You might find answers to the above questions by doing online research and seeing what experts recommend, but what you will undoubtedly find is the following advice: You need to constantly test, track, and analyze your efforts. 

Because of the level of creativity that goes into social media marketing, it’s easy to forget that marketing is a science, and successful marketing requires collection of data. The more you know about your physicians and patients, the better the content, information, and overall customer experience you can provide them. 

The challenge, however, is not in data collection; it’s in making sense of the data and drawing actionable insights and conclusions. And this is where having the right technologies can tremendously help. With the advent of AI and AI-powered insights, machine learning, and automation, having a life sciences–specific platform with these capabilities can upgrade your digital efforts. 

Having the data alone is, of course, not enough. Your team should regularly monitor these insights and act accordingly, or you’ll be guilty of this next mistake. 

Not Tracking Engagement or Engaging with Followers

A rectangular shape divided into two tones of blue and white, with a hand on the right side reaching out to present a set of post-it notes, indicating a satisfactory level.

If there ever was such a thing as cardinal sins in social media marketing, not replying to comments or messages and not engaging with your followers would rank at the top of the list. And it’s not only life sciences brands that are guilty, many brands on social media spend a lot of effort in creating branded content and then ignore the engagement they get from their customers.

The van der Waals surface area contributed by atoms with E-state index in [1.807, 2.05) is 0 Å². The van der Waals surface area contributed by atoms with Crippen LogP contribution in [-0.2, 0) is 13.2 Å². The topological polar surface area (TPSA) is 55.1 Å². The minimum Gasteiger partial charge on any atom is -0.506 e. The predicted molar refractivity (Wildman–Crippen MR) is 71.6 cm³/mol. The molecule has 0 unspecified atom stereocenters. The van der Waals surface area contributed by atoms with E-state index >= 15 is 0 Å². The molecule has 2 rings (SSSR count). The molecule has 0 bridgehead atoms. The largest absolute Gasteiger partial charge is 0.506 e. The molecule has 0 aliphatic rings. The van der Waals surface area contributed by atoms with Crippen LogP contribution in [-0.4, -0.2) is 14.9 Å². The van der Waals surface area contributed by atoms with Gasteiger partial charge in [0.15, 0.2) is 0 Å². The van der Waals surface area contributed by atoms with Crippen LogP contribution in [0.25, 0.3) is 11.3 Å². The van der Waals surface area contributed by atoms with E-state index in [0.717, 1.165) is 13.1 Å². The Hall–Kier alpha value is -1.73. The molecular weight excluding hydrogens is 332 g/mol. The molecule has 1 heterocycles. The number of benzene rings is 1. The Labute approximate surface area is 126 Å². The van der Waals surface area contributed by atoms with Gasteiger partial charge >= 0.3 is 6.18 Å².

Engagement is instrumental for success on social media; it is also a way for life sciences companies to deepen their connection with HCPs. This is an additional channel to have one-on-one interactions with customers, answering product or medical inquiries, offering extra resources, and handling complaints.

To ensure a positive engagement with your followers, here are some ground rules to follow: 

Social Media Ground Rules

  • Reply to all comments, questions, and inquiries
  • Never ignore a negative comment or message
  • Reshare user-generated content (UGC) when positive and appropriate, especially from influencers
  • Monitor brand mentions and branded hashtag use
  • Participate in conversations when appropriate

Since the medical-legal team will want to have some control here, create a bank of canned replies that sound conversational. This way, you minimize the need for a full-time moderator and medical-legal team scrutiny or legal risk. 

Also, make sure to monitor platform-specific insights daily for any spikes or irregular activities, and look at weekly or monthly data for trends that give you an idea about how your audience is engaging with you and your overall performance. 

But what if there is no engagement to begin with? 

4. Content is not Customer Centric

A rectangular shape divided into two tones of blue and white. In the left corner, there are post-it notes with written content.

The beauty of social media is that it is brutally honest. Your audience will tell you exactly how they feel about your content in their comments or by their level of engagement with your posts. So, the problem is probably with your content if you’re not getting likes and comments. 

A very common mistake that life sciences companies make, and not only on social media, is that they create medical content that is too technical for their audience to understand or even be interested in, especially when it comes to posts aimed at patients. 

Pharma companies can take a page from the physician playbook where it is a common practice to simplify the information and avoid the use of technical terms when it comes to communicating with patients. More often than not, patients will not understand these terms, and no one likes or engages with content they do not understand.